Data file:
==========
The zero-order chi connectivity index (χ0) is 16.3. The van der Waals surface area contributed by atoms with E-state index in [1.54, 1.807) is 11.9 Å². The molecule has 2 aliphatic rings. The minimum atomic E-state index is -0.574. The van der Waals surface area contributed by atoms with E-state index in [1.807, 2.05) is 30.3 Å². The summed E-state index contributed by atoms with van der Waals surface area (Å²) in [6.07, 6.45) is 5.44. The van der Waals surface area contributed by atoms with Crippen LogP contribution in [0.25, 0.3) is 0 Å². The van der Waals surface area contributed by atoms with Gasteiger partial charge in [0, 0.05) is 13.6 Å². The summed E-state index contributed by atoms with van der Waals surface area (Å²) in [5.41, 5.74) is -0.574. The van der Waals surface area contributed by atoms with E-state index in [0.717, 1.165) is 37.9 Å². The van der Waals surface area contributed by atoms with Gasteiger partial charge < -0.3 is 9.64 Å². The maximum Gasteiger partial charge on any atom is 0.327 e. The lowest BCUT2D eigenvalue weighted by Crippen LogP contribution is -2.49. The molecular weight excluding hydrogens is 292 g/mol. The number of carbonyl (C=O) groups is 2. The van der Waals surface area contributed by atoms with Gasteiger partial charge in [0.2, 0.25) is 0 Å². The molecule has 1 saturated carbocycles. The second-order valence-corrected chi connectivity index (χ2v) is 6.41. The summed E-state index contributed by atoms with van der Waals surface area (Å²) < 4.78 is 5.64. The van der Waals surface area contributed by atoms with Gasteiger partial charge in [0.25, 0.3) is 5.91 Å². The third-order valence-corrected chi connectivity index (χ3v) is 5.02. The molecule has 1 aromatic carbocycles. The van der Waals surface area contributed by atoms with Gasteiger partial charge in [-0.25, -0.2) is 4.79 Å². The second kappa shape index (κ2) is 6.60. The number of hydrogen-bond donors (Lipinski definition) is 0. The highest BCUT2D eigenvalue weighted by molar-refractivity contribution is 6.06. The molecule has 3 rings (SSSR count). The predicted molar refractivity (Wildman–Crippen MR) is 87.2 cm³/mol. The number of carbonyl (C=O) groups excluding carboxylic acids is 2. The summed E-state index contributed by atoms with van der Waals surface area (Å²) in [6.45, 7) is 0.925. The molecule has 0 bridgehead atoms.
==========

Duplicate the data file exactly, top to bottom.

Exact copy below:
The zero-order chi connectivity index (χ0) is 16.3. The van der Waals surface area contributed by atoms with E-state index in [1.54, 1.807) is 11.9 Å². The molecule has 2 aliphatic rings. The minimum atomic E-state index is -0.574. The van der Waals surface area contributed by atoms with E-state index in [1.807, 2.05) is 30.3 Å². The summed E-state index contributed by atoms with van der Waals surface area (Å²) in [6.07, 6.45) is 5.44. The van der Waals surface area contributed by atoms with Crippen LogP contribution in [0.25, 0.3) is 0 Å². The van der Waals surface area contributed by atoms with Gasteiger partial charge in [0, 0.05) is 13.6 Å². The summed E-state index contributed by atoms with van der Waals surface area (Å²) in [5.41, 5.74) is -0.574. The van der Waals surface area contributed by atoms with E-state index in [0.717, 1.165) is 37.9 Å². The van der Waals surface area contributed by atoms with Gasteiger partial charge < -0.3 is 9.64 Å². The maximum Gasteiger partial charge on any atom is 0.327 e. The lowest BCUT2D eigenvalue weighted by Crippen LogP contribution is -2.49. The molecular weight excluding hydrogens is 292 g/mol. The number of carbonyl (C=O) groups is 2. The van der Waals surface area contributed by atoms with Gasteiger partial charge in [0.2, 0.25) is 0 Å². The molecule has 1 saturated carbocycles. The second-order valence-corrected chi connectivity index (χ2v) is 6.41. The summed E-state index contributed by atoms with van der Waals surface area (Å²) < 4.78 is 5.64. The van der Waals surface area contributed by atoms with Gasteiger partial charge in [0.25, 0.3) is 5.91 Å². The third-order valence-corrected chi connectivity index (χ3v) is 5.02. The molecule has 1 aromatic carbocycles. The van der Waals surface area contributed by atoms with Gasteiger partial charge in [-0.25, -0.2) is 4.79 Å². The second kappa shape index (κ2) is 6.60. The number of hydrogen-bond donors (Lipinski definition) is 0. The highest BCUT2D eigenvalue weighted by molar-refractivity contribution is 6.06. The molecule has 3 rings (SSSR count). The predicted molar refractivity (Wildman–Crippen MR) is 87.2 cm³/mol. The number of carbonyl (C=O) groups excluding carboxylic acids is 2. The summed E-state index contributed by atoms with van der Waals surface area (Å²) in [6.45, 7) is 0.925. The molecule has 0 bridgehead atoms.